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Plancast vs. Lanyrd: A Comparison

By Julius Solaris

Plancast and Lanyrd are the most significant pieces of innovation introduced recently to the event technology scene.

What makes a technology successful is adoption. MySpace existed before Facebook, but the numbers made the difference. Upcoming existed before Plancast or Lanyrd but they weren't able to seize an evident opportunity (and that is happening quite often recently at Yahoo). Plancast and Lanyrd have now the numbers and they are making a difference.

Twitter played a major role in driving their adoption. I have always maintained that Twitter is event driven (it became popular during an event in fact) and it comes with no surprises that the two services who integrate exquisitely with Twitter leveraged on the power of the chirp.

Well cutting the story short if you are an event planner and your audience is an early adopter you need to be on these two services. If you plan weddings you maybe want to skip to this article instead.

I believe in fact you need to be on both. Provided you have enough time to understand and manage both.

Right Julius I hear you, but what is the difference between the two?

Someone asked the same question on Quora. Lanyrd replied but as you may tell from the answer, there is one substantial difference, the rest is very similar, or is it?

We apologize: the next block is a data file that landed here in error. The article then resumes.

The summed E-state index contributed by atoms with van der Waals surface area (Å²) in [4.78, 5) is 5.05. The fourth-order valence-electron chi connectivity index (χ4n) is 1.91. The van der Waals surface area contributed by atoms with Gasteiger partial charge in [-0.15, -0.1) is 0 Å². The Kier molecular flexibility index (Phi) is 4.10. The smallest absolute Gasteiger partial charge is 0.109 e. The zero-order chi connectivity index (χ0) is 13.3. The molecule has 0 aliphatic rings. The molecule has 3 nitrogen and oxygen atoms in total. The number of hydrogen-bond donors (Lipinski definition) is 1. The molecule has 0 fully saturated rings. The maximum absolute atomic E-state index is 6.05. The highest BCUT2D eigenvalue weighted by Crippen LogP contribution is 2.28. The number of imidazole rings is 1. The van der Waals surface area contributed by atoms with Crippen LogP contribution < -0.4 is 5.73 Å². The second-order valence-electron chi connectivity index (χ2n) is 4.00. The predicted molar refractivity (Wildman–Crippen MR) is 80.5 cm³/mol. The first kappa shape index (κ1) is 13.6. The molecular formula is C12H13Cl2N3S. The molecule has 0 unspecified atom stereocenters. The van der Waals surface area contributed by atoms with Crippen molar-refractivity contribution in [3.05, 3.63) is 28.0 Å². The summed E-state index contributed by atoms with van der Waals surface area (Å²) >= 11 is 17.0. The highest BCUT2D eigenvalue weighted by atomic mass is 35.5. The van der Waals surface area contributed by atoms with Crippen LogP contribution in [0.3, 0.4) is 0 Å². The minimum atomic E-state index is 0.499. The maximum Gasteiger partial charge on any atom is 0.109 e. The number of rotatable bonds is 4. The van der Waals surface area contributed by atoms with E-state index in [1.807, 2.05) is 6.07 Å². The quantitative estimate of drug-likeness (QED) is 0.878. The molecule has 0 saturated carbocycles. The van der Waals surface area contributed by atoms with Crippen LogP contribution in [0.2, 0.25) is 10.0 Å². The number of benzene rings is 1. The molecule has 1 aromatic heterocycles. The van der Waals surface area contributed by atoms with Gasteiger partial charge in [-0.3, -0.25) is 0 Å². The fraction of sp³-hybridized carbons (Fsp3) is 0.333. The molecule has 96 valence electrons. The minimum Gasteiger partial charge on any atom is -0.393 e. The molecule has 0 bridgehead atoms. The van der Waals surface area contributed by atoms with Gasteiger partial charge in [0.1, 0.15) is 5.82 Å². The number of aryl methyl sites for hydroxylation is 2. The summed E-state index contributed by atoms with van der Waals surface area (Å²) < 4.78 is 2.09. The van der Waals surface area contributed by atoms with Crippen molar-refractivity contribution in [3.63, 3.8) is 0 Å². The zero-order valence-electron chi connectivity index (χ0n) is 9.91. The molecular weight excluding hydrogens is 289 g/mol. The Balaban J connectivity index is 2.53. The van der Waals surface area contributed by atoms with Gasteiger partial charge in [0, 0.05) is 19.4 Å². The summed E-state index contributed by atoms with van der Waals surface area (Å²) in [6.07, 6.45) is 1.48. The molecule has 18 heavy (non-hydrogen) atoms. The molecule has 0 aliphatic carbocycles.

Conference vs Events

Lanyrd themselves differentiated their service in terms of focus. Lanyrd is for conferences, Plancast is for all types of events.

I believe this is holds true, although I am sure Lanyrd will become a tool for more event types. I cannot really see the benefit of focussing only on one kind of events.

Winner: Plancast. Narrow focus is not justifiable in this case, although Lanyrd has been around for less and I do understand that when starting up you need to ficus.

User Sign-Up

When you join Lanyrd you sign up through your Twitter profile. The services immediately tells you what conferences your contacts on Twitter are attending. A simple as that.

On Plancast you can sign up with Facebook or Twitter. It fetches your contacts from both and you can select/deselect who to follow. You are then prompted to follow 'suggested users' and to subscribe to your favourite topics (or categories as they call them).

Winner: Plancast. The service is definitely more mature and comprehensive. With the latest round of funding Lanyrd received, it is reasonable to expect more in the near future.


On Lanyrd ou can search filtering by location. On Plancast you can set your location, as precise as your postcode.

Winner: Plancast. Accuracy and ease of use.

Adding a Conference/Event

Plancast asks for a basic What, When and Where with optional addition of location and website link. This is somewhat superficial and lacks of important information that may help in understanding the nature of the event.